Columbia, SC (WACH) - While some parents may learn how to use modern technology from their children, once they've become experts at the craft, it could become a negative message to their little ones.
However, local mothers like Sade Dukes do not picture herself as a mom who's missing out.
The Columbia mother says technology has actually brought her and her four-year-old closer.
"I found a way to kill two birds with one stone. I get to keep it and he likes to look back at himself," said Dukes.
Dukes used to juggle two technologies with an I-Pad and smartphone. Now she's just down to the phone, but still finds herself frequenting the internet quite a bit.
"Instagram, a whole lot. Facebook, not so much," said Dukes.
She doesn't think it takes away from the quality time spent with her son.
Steve Arneson, a counselor with Lake Murray Counseling, says time is a four-letter word that spells out love to a child.
"Online technology is becoming addictive and is often harming families because children need time and attention from their parents," said Arneson. "When parents are surfing the web or engaging with social media they are teaching their children that their technology is more important than their children's affection."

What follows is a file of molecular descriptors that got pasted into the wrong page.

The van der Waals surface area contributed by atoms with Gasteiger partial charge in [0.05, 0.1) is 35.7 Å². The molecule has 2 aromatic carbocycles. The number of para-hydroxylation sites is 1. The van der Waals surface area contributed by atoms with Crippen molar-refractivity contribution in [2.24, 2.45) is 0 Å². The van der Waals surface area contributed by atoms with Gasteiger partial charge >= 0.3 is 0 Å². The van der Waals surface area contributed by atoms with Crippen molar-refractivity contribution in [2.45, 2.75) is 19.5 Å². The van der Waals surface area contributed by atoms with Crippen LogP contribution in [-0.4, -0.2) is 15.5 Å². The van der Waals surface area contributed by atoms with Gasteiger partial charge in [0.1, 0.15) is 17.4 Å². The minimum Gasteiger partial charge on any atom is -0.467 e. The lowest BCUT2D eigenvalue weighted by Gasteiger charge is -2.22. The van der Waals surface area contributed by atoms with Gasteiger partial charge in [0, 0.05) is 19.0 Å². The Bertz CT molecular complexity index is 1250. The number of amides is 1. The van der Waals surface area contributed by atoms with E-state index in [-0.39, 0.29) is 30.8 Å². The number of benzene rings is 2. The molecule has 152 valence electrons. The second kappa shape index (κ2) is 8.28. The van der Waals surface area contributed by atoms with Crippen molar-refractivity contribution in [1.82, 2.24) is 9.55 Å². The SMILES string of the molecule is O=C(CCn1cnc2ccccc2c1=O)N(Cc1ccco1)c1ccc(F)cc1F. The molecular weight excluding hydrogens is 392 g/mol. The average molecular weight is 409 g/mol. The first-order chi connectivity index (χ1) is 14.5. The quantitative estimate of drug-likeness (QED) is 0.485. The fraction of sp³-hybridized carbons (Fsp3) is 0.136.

However, Dukes says since her son Avery was born four years ago she has learned to find a balance. She thinks technology has been another source of communication to their family and friends and another way Avery will be able to remember his childhood.
"I make sure I keep all the memories because I don't have any memories of me when I was that age," said Dukes. "I just have school pictures so I kind of don't remember what I did when I was younger. I really do it so that when he gets older he can watch home videos opposed to just hearing stories."
Steve Arneson says if you find yourself using technology often, a good way to balance the activity is making your child the priority when they are present.
"When the child is taking a nap, going to daycare, or going to school, then engage in technology," added Arneson. "If you can put down your electronics for a couple of days, then it is a hobby, but if it is checked several times a day, it may be an addiction.
Which could lead to a lasting impact on you and your child.